It's never enough, is it? Human beings, as a species, are always hardwired to want more. We want more of everything: more money, more space, more cheese on our pizzas, and the Pokemon experience is no different. Playing the video games wasn't enough, the trading cards and TV show weren't enough. Humans wanted real Pokemon, they wanted to find them and to catch them and to battle other worthy trainers in the outside. And now, with the new "Pokemon Go" craze, they finally can. But is that enough? Nope, it's not. If you're wondering how to allow access to your camera on the "Pokemon Go" app, you're ready to see Pokemon in the flora and fauna of the real world, rather than just on a cartoon background. Because that is just not enough.

"Pokemon Go" is a free app for Android and iOS that was launched to immediate, manic success on July 6. The augmented reality game enables the user's GPS and internet on his or her phone to allow them to track Pokemon in the outside world rather than just through a video game console. The app is based on the original Pokemon video game series invented by Japanese video game designer (and real life insect collector) Satoshi Tajiri, and developed by Nintendo. Pokemon, or "pocket monsters" are meant to be captured and collected by their human "trainers." Some resemble real life animals (as in the turtle-like "Squirtle" who, if my sons are to be believed, is rather difficult to catch), while others are sort of humanoid in nature.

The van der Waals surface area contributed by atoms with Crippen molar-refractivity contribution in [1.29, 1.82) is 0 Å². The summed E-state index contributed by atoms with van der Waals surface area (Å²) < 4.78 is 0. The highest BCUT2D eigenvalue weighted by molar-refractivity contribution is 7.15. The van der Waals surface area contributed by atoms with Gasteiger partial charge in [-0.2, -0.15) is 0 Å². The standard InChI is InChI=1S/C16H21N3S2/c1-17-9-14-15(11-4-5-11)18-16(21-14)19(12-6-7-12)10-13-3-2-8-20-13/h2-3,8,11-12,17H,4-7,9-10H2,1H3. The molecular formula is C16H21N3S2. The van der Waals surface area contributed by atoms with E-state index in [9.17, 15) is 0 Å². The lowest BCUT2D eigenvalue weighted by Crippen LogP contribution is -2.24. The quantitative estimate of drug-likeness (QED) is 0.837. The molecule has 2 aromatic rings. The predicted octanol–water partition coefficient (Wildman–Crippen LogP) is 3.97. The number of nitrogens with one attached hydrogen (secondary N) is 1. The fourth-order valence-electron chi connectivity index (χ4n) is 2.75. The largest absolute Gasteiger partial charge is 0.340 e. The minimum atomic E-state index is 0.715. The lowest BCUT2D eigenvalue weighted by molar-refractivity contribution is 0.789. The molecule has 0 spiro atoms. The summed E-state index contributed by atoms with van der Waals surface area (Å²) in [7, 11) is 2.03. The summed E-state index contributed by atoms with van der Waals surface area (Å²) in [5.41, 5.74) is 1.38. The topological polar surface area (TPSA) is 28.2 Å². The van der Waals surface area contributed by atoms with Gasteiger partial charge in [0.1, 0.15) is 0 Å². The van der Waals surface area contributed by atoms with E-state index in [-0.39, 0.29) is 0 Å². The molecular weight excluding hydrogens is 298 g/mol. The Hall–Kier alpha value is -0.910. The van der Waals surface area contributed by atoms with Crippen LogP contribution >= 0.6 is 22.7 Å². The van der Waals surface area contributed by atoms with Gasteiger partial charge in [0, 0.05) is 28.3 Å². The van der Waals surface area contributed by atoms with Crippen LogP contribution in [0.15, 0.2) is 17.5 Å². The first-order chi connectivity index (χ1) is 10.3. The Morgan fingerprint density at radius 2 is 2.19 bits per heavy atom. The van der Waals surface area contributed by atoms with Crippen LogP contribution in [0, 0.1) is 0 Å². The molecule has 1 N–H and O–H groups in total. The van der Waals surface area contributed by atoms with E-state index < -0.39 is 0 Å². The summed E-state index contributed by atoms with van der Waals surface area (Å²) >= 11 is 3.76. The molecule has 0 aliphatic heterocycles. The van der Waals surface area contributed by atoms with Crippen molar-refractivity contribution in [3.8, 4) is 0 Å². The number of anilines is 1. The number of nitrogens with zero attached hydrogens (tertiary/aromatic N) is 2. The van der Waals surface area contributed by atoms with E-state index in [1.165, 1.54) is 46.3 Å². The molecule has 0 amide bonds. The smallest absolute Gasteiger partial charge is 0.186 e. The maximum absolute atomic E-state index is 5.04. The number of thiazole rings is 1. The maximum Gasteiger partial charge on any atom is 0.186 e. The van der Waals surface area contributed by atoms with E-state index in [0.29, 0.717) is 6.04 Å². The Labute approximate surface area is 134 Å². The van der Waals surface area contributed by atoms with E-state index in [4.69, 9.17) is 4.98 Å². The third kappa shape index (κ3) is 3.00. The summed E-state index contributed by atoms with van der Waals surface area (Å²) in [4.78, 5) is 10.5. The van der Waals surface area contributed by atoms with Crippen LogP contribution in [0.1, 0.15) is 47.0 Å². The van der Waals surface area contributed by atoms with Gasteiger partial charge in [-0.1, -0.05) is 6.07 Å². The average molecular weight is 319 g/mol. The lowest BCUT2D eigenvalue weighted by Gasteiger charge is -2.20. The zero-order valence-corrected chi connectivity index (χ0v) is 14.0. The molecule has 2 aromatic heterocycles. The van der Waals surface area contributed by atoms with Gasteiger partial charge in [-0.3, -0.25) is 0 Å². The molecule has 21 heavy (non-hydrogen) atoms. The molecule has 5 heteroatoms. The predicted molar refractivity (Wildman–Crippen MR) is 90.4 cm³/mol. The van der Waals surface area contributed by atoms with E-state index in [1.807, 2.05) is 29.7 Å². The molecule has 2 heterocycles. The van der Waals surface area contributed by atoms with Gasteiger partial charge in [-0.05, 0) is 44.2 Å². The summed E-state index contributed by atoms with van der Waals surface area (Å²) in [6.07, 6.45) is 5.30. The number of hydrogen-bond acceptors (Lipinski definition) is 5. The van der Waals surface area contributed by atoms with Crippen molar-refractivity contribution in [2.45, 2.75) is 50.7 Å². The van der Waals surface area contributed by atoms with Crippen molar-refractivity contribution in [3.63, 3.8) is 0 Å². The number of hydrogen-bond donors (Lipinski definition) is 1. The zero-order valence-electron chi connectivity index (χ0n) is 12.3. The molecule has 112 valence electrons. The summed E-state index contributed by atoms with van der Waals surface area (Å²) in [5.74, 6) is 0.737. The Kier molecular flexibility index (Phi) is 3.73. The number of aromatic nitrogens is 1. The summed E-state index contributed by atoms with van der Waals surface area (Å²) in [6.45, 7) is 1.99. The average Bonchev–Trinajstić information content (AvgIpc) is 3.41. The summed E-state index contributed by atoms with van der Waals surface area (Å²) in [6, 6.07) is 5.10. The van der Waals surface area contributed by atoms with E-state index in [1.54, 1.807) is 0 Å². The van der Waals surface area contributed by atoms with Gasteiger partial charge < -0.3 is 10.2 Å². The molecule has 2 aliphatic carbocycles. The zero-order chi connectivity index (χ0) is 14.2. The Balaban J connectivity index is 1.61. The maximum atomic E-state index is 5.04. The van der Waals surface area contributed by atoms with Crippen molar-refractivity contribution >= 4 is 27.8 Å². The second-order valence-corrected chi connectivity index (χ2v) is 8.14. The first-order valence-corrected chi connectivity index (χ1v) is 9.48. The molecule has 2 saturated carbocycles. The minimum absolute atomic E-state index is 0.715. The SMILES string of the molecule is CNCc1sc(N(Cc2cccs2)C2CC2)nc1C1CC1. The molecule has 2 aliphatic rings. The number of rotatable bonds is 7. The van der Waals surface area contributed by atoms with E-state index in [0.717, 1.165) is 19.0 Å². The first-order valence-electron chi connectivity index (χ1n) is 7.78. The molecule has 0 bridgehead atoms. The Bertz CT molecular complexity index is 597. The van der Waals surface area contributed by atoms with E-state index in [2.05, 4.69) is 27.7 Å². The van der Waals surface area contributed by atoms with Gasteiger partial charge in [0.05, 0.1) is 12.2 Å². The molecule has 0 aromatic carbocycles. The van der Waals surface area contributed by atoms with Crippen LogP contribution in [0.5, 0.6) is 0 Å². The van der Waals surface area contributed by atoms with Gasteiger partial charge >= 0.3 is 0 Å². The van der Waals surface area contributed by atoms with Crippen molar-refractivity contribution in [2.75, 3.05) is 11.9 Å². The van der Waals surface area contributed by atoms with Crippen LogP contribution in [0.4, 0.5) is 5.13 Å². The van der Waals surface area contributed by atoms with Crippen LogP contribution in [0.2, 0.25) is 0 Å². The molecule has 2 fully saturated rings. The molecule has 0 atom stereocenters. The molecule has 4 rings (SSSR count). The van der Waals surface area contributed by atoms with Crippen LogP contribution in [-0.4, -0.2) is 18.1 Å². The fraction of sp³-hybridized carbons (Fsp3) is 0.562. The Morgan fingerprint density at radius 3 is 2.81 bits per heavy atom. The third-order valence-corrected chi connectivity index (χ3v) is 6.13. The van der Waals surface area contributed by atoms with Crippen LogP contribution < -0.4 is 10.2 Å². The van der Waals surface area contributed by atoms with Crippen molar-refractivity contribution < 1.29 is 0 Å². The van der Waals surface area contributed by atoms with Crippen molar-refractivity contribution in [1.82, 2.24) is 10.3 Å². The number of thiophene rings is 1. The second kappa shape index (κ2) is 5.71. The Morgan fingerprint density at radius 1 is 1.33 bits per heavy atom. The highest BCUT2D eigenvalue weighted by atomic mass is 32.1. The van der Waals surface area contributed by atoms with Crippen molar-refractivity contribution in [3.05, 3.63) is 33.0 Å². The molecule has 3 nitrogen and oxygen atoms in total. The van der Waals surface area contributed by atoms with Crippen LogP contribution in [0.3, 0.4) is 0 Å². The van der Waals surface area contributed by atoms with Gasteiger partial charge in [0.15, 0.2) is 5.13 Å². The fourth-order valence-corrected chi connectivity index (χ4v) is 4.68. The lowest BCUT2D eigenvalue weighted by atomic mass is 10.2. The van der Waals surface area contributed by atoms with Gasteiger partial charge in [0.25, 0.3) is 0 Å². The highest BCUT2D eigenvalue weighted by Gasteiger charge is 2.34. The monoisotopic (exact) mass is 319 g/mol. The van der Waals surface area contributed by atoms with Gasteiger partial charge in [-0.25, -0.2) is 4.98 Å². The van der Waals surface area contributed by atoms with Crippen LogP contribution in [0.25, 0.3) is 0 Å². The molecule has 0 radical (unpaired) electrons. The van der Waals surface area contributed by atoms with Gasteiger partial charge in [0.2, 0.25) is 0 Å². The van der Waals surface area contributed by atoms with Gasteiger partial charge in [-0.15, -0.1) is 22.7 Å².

So sure, that's all well and good, but do you know what's even better than catching Pokemon that appear on your phone? Catching them when they appear in virtual reality.

So you want to know how to open your camera in your "Pokemon Go" app? Well, when you initially go into the "Terms of Service" to download the app, you will be asked to allow access to your camera (which makes sense, since this is an augmented reality game). Once you have allowed access, you can use your camera to overlay Pokemon into the real world. Once you have found your Pokemon on the map provided on your phone, you click on said Pokemon and then turn the camera until you find it. The real world setting becomes your background, and that is where your battle will begin.

If you accidentally denied the app access initially, go to "Settings," the app name, and then switch on "Camera" under "Allow Pokemon Go To Access."

While some users are wary of allowing the "Pokemon Go" app free access to their information (could this be a trick? Big Brother keeping an eye on us? Espionage?) and should probably knuckle down to give the 30-page Terms of Service a good read through, allowing camera access just makes sense. And if users are finding the camera is wasting too much of their phone's battery, they can simply turn it off.

But let's all take a moment to realize how excited the Nineties kids would have been if they'd known they might grow up to actually go outside and catch "real" Pokemon? Isn't it worth the trouble?